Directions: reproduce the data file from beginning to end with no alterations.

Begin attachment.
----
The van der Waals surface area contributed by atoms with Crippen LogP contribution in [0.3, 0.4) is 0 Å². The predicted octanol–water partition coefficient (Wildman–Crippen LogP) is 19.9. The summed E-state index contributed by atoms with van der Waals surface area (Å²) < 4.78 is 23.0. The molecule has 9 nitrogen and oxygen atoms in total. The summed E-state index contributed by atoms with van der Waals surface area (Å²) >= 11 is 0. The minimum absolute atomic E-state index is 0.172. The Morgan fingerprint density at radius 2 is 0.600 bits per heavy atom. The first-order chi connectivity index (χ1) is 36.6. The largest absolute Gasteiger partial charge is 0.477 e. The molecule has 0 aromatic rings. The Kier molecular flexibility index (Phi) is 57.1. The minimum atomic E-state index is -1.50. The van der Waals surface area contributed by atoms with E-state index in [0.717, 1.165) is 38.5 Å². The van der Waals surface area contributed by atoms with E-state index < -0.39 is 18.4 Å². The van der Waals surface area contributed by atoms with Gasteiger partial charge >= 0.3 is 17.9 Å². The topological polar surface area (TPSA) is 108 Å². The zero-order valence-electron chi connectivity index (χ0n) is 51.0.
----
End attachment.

The van der Waals surface area contributed by atoms with Crippen LogP contribution in [0.3, 0.4) is 0 Å². The predicted octanol–water partition coefficient (Wildman–Crippen LogP) is 19.9. The summed E-state index contributed by atoms with van der Waals surface area (Å²) < 4.78 is 23.0. The molecule has 9 nitrogen and oxygen atoms in total. The summed E-state index contributed by atoms with van der Waals surface area (Å²) >= 11 is 0. The minimum absolute atomic E-state index is 0.172. The Morgan fingerprint density at radius 2 is 0.600 bits per heavy atom. The first-order chi connectivity index (χ1) is 36.6. The largest absolute Gasteiger partial charge is 0.477 e. The molecule has 0 aromatic rings. The Kier molecular flexibility index (Phi) is 57.1. The minimum atomic E-state index is -1.50. The van der Waals surface area contributed by atoms with E-state index in [0.717, 1.165) is 38.5 Å². The van der Waals surface area contributed by atoms with E-state index < -0.39 is 18.4 Å². The van der Waals surface area contributed by atoms with Gasteiger partial charge >= 0.3 is 17.9 Å². The topological polar surface area (TPSA) is 108 Å². The zero-order valence-electron chi connectivity index (χ0n) is 51.0.